And, this week, Forbes Magazine estimated that the average team value of an NFL franchise has dropped -- by an average of 2 percent -- for the first time in 12 years.
Still, many players are asking: How do you ask your employees to take a pay cut while asking them to work more so you can make more money?
"This is a big issue for us," said George Atallah, assistant executive director for the NFL Players Association in Washington, D.C. "The players are not happy with it."
Atallah said it was encouraging that Goodell is being asked about other issues important to the players regarding the enhanced schedule, especially post-career health care and health and safety concerns.
"None of that was in the original proposal the owners made to us," Atallah said. "There is going to be an increased injury rate. We want to know, in the proposal and in any final deal, how players will be compensated."
Goodell promised that the union will get a new proposal shortly. But besides compensation and health, safety and offseason-workload issues, many players have questioned the wisdom of expanding the schedule from a competitive standpoint.
The extra two weeks in the schedule, some players argue, could just get clogged up by meaningless games between backups as coaches rest more and more starters for the postseason. If everybody is warning about more injuries in the extra two weeks of the season, that suggests coaches will be more concerned too, meaning they will want to keep key players off the field.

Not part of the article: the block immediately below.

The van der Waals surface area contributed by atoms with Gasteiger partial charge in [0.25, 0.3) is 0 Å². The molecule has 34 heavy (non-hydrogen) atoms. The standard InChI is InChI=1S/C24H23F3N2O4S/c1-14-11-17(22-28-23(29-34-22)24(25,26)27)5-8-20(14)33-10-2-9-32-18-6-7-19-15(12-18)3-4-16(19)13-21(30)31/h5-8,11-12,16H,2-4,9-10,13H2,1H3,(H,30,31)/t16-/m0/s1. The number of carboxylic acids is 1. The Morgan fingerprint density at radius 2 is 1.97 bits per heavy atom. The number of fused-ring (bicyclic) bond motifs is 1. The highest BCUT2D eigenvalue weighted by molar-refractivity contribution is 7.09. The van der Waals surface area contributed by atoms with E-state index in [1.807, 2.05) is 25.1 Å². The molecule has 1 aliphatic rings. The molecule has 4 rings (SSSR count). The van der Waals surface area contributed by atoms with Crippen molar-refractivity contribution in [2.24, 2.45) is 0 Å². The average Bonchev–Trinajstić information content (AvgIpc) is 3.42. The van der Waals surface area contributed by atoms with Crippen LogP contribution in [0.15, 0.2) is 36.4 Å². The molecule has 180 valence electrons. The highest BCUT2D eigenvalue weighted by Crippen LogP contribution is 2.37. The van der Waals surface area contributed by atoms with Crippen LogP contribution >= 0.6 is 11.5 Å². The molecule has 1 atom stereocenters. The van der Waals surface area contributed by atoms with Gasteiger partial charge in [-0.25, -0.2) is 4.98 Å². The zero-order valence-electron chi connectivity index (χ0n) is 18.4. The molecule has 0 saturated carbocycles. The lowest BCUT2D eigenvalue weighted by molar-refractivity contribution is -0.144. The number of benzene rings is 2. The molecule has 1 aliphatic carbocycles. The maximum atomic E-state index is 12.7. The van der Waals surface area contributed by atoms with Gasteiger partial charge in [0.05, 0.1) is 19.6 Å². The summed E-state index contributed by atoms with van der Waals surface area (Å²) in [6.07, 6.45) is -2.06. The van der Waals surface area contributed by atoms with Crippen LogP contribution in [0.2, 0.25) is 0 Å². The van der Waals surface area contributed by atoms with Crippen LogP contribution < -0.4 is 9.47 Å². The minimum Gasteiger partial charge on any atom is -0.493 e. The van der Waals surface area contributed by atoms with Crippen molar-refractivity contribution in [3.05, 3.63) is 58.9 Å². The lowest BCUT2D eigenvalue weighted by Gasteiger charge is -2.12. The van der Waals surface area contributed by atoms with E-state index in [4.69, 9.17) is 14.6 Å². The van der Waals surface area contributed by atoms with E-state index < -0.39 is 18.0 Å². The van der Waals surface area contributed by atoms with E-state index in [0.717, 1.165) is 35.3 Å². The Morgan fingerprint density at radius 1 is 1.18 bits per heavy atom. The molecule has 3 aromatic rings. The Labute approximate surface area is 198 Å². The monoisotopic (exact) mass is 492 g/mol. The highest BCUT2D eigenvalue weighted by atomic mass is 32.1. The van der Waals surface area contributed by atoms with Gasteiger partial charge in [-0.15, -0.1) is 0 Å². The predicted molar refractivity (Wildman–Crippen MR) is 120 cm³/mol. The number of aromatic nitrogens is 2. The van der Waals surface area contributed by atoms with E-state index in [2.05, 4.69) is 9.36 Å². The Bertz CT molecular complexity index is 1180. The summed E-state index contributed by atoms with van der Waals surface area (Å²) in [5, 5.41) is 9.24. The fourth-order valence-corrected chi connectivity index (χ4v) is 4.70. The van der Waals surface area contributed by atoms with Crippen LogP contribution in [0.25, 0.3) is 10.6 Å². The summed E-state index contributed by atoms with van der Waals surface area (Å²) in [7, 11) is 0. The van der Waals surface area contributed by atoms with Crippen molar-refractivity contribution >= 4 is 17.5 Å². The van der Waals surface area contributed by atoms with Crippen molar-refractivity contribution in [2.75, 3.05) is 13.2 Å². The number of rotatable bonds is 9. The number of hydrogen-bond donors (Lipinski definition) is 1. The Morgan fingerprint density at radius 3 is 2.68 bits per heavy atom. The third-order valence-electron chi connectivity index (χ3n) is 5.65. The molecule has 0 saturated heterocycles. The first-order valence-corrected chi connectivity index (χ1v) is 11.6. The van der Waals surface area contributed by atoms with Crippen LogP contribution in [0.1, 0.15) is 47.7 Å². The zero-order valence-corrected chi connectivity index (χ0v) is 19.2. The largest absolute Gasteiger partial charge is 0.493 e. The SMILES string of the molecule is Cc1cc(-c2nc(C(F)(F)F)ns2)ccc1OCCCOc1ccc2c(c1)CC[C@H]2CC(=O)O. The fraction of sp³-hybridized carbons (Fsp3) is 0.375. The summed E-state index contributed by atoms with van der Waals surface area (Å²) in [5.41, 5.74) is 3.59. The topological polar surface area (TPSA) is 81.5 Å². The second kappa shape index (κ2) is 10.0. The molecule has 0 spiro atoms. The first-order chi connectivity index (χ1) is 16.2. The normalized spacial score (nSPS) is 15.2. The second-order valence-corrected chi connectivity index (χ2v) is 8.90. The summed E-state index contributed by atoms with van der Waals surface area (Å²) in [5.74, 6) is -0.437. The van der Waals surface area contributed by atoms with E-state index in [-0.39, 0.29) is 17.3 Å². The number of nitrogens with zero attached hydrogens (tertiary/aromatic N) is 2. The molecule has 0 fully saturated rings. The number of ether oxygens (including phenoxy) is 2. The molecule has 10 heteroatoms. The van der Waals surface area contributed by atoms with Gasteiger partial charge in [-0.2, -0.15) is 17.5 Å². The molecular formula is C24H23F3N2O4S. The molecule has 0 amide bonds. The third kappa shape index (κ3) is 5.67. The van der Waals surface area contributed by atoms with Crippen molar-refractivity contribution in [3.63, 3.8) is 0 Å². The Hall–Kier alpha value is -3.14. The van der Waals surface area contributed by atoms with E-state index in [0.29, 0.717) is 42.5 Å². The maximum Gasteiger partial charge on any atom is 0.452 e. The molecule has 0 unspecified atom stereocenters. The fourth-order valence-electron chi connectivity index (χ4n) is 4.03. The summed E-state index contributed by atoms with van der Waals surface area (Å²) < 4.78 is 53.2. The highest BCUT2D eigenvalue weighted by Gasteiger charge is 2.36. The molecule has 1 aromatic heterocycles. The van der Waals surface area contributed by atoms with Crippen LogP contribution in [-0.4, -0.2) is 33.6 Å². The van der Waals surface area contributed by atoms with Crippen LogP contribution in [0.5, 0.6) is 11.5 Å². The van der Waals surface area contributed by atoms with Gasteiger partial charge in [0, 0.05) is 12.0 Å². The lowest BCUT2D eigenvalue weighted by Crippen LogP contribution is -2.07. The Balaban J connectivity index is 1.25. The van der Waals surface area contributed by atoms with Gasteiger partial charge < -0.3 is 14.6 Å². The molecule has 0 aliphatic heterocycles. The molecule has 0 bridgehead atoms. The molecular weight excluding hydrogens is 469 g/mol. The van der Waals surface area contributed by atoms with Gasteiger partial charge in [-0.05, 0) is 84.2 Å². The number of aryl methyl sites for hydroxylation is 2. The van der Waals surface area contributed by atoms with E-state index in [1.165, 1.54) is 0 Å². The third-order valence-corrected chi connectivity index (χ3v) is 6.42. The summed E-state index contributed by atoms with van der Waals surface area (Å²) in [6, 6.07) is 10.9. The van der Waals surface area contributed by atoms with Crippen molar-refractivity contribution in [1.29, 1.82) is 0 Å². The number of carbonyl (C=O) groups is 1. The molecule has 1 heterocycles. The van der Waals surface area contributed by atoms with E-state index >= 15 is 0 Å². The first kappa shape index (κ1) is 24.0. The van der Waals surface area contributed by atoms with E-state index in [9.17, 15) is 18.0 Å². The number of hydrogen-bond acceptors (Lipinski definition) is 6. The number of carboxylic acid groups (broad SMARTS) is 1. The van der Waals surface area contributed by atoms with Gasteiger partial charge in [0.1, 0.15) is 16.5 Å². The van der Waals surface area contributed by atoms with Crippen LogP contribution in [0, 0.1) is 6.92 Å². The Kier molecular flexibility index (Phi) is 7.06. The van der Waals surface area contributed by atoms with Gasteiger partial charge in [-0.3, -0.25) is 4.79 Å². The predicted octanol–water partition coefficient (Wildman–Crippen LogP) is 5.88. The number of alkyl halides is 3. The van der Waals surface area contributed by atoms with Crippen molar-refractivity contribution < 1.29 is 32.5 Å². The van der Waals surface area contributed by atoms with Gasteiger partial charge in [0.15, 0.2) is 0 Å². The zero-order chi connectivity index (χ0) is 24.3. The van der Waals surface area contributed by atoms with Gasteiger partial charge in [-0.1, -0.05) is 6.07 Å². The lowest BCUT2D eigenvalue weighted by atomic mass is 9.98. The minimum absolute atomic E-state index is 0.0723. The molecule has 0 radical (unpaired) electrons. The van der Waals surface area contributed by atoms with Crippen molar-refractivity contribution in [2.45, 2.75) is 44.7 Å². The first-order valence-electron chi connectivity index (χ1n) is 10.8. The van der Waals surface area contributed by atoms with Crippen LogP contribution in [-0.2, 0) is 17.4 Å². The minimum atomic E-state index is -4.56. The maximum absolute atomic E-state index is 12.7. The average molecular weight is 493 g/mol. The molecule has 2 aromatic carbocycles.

Cincinnati Bengals quarterback Carson Palmer, appearing on ESPN Radio's "Mike & Mike" show on the morning of the owners meeting, raised an interesting point about competitiveness that has been voiced in fan blogs.
"With 16 games, every game is important, and therefore the fans are very into it, the stadiums are packed because they know if their team loses, it pushes them further and further away from making the playoffs," Palmer said. "I think if you go to 18, each game kind of loses a little bit of its significance."
Remember, the NFL has not changed its regular-season schedule in more than a generation, playing a 16-game schedule for 32 seasons. Why? There simply has been widespread reluctance to tamper with a formula that has created vast success and wealth.
When the 16-game schedule was adopted in 1978 (expanding from 14 games), many in the game said that would be all the human body could take. And many current players would agree.
But Goodell, who is very cognizant of the NFL's standing in the global sports marketplace, says that the league has an extraordinary opportunity to use the current round of labor negotiations to create something great for the future. There is that legacy thing again.
The NBA has grown internationally. The World Cup did boffo TV ratings this summer. The NFL wants to play more games overseas. An 18-game schedule with two bye weeks would give the NFL the flexibility to schedule more games in Berlin, Barcelona -- maybe even Beijing.
Global expansion would, of course, allow the NFL to keep pace with and perhaps pass the competition. But one of the owners wants to apply the brakes: Jim Irsay of the Indianapolis Colts.
"I think," Irsay said after Wednesday's meeting, "we have to remember what our founders always asked when they were confronted with these issues: 'Is it good for the game?'"
The owners' answer to that question might be provided Oct. 11-14 in Charlotte, N.C., site of their next meeting -- if Goodell finally calls for the vote.
Sal Paolantonio covers the NFL for ESPN. His latest book, "How Football Explains America" (Chicago: Triumph Books), is available on Amazon.com.